eyes. His voice was like rusted iron. "Relax," he told me. "I'm not
burning you down, Mister. Not yet."
I made myself stare him down. "Who are you?" I said.
"Name don't matter," he said without moving the heater an inch.
"What's important is, who are _you_? And what are you doing here?"
"James Carson's my name," I said. "I'm from Ancarta." It was a small
city halfway around the planet, a nice, anonymous place to be from.
"And I'm minding my own business."
"Sure," the big man said. He jerked his head and whistled, one sudden
sharp note. The clearing was full of men.
They were all sorts, big and small, thin and fat, dressed in uniforms,
cast-offs, suits, rags, anything at all. Half of them were carrying
heaters. The rest had knives, some good and some home-made. They
watched me and they watched the big man. Nobody moved.
"Maybe you're a Government man," the big man said, "and have come out
to catch some of Bill Sergeant's boys."
"No," I said.
He grinned at me as if he hadn't heard me. "Well," he said, "this
ought to be a big enough batch for you, Mister. Want to capture us all
right now and take us back to New Didymus with you?"
"You've got me wrong," I said.
Another man spoke up. He was older, in his late forties, I thought.
His hair was thin and gray but his face was hard. He had a heater
strapped to his side, and he wore a good uniform. "Government men
don't come out one at a time, do they, Huey?" he said.
The big man shrugged. "No way to tell," he said. "Maybe Mr. Carson
here's got a call-radio for the rest of his boys. Maybe they're all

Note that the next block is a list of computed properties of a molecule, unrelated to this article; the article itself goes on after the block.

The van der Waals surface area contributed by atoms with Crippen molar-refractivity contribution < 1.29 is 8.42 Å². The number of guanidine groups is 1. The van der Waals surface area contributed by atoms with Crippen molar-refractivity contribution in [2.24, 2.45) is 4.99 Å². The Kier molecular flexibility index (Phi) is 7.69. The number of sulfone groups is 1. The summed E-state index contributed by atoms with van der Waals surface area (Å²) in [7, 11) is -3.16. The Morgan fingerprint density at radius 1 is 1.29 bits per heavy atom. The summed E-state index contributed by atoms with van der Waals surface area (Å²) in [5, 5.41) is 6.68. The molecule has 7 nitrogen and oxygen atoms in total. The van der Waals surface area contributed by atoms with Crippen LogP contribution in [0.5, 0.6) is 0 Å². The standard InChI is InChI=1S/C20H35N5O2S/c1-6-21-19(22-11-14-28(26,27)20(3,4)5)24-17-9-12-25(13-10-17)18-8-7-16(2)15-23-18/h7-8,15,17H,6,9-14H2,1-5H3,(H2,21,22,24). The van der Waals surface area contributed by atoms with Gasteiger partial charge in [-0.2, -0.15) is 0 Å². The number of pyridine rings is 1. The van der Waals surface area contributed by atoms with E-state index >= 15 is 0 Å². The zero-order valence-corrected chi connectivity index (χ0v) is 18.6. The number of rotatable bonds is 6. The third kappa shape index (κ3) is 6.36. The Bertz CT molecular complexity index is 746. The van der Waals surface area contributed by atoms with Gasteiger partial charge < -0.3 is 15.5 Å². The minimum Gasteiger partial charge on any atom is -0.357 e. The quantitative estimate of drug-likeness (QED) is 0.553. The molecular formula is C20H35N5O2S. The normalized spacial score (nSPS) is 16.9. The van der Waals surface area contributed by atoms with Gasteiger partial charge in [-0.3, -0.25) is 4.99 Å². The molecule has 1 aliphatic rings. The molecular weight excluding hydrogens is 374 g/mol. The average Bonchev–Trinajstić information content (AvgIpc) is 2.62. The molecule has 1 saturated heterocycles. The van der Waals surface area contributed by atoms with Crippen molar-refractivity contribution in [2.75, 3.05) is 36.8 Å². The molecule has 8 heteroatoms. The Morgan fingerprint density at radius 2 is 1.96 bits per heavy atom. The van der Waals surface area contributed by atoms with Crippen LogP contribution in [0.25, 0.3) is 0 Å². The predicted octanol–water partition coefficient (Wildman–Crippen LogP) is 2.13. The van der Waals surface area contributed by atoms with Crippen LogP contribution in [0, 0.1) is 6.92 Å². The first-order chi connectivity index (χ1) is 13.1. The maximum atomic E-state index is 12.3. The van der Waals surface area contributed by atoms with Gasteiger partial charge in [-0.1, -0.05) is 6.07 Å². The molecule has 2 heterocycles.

just waiting for us, some place nearby."
"If they're waiting," the other man said, "they'd be here by now.
Besides, Huey, he don't look like a Government man."
"Think they all got tails?" Huey asked him.
I judged it was about time to put in a word. "I'm not Government," I
said. "I'm from Ancarta. I'm here to help you--if you're the men I
think you are."
That started some more discussion. Huey was all for labeling my offer
a trick and getting rid of me then and there--after which, I suppose,
he was going to clear out my mythical followers in the nearby jungle.
But he was pretty well all alone; there's got to be a rotten apple in
the best-picked barrel and these boys were smart. The only sensible
thing to do was staring them in the face, and it didn't take them long
to see it.
"We'll take you back with us," Huey's friend told me. "When we get to
a safe place we can sit down and talk this out."
I wanted to insist on finishing my supper right where I was, but
there's such a thing as playing a little too much for the grandstand.
Instead, I was herded into the center of the group, and we marched off
into the jungle.
Only it wasn't a march; there was no attempt at order. For a while we
used the trail, and then straggled off it and went single-file throughDownload<<BackPagesMainNext>>